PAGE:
Dens invaginatus in tooth was first described by dentist ‘socrates’ 1856
Dens invaginatus is a developmental anomaly resulting from the invaginations of the enamel organ into the dental papilla during the soft tissue stage of development.As the hard tissues are formed, the invaginated enamel organ produces a small tooth within the future pulp chamber.
The Etiology of dens invaginatus remains unclear. Genetic factor has been proposed to be the cause.
Classification ;The first documented attempt to classify dens invaginatus was by Hallet (1953).
Oehlers (1957a)describe a system appears to be the most widely used, possibly because of its simple nomenclature and ease of application. This system categorizes invaginations into 3 classes as determined by how far they extend radiographically from the crown into the root .
Type I: The invagination is minimal and enamel-lined; it is confined within the crown of the tooth and does not extend beyond the level of the external amelo-cemental junction.
Type II: The invagination is enamel-lined and extends into the pulp chamber, but remains within the root canal with no communication with the periodontal ligament.
Type III A: The invagination extends through the root and communicates laterally with the periodontal ligament space through a pseudo-foramen. There is usually no communication with the pulp, which lies compressed within the root.
Type III B: The invagination extends through the root and communicates with the periodontal ligament at the apical foramen. There is usually no communication with the pulp.
Pre operative clinical photo
A 32-year female with a chief complaint of pain in upper 2nd premolar , the patient was in good general health. Intra-oral examination revealed a wider maxillary 2nd premolar .the tooth was tender to precussion and did not respond to thermal stimuli.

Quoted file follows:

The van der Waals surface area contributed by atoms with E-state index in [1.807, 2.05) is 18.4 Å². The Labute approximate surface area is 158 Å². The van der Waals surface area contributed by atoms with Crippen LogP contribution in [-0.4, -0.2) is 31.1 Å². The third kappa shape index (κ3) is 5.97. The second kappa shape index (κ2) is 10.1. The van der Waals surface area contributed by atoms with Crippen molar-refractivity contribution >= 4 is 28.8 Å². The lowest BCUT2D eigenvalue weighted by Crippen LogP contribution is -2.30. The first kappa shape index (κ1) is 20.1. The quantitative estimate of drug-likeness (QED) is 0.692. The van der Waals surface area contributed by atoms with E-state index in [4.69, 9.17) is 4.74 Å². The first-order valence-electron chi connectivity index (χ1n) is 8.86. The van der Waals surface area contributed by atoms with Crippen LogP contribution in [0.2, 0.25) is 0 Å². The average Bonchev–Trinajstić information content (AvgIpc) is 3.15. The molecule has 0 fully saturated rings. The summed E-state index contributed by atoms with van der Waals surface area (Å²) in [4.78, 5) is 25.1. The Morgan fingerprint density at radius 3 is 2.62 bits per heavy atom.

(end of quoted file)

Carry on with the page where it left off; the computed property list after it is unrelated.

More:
Peri apical radiograph revealed type II DI with periapical pathology related to maxillary right 2nd premolar. Endodontics treatment was started immediately .
Pre operative X-ray shows tooth within a tooth and abnormal pulp morphology, so I decided take CBCT.
CBCT shows dens in dente
Access opening by the aid of CBCT
Finding the main canal
Canal negotiation by small k file
Instrumentation by manual k file #6,8,10,15 then rotary 20 and 25 taper 4
Obturation : main canal (distal one ) by single cone with BC sealer and other by hot technique with BC sealer.
About the author:
B.D.S Hawler medical university /college of dentistry 2011
Key opinion leader for Denco
The knowledge of classification and anatomical variations of teeth with dens invaginatus is important for early detection and early management for the practitioners. Also CBCT made the process easy .
1. Shulze C. Developmental abnormalities of the teeth and the jaws. In: Gorlin O, Goldman H, editors. Thoma's Oral Pathology. St.Louis: Mosby; 1970. pp. 96–183.
2. Kronfeld R. Dens in dente. J Dent Res. 1934;14:49–66.
3. Rushton MA. A collection of dilated composite odontomas. Br Dent J. 1937;63:65–85.
4. Oehlers FA. Dens invaginatus I. Variations of the invagination process and associated anterior crown forms. Oral Surg Oral Med Oral Pathol. 1957;10:1204–18.
5. Oehlers FA. Dens invaginatus II. Associated posterior crown forms and pathogenesis. Oral Surg Oral Med Oral Pathol. 1957;10:1302–16.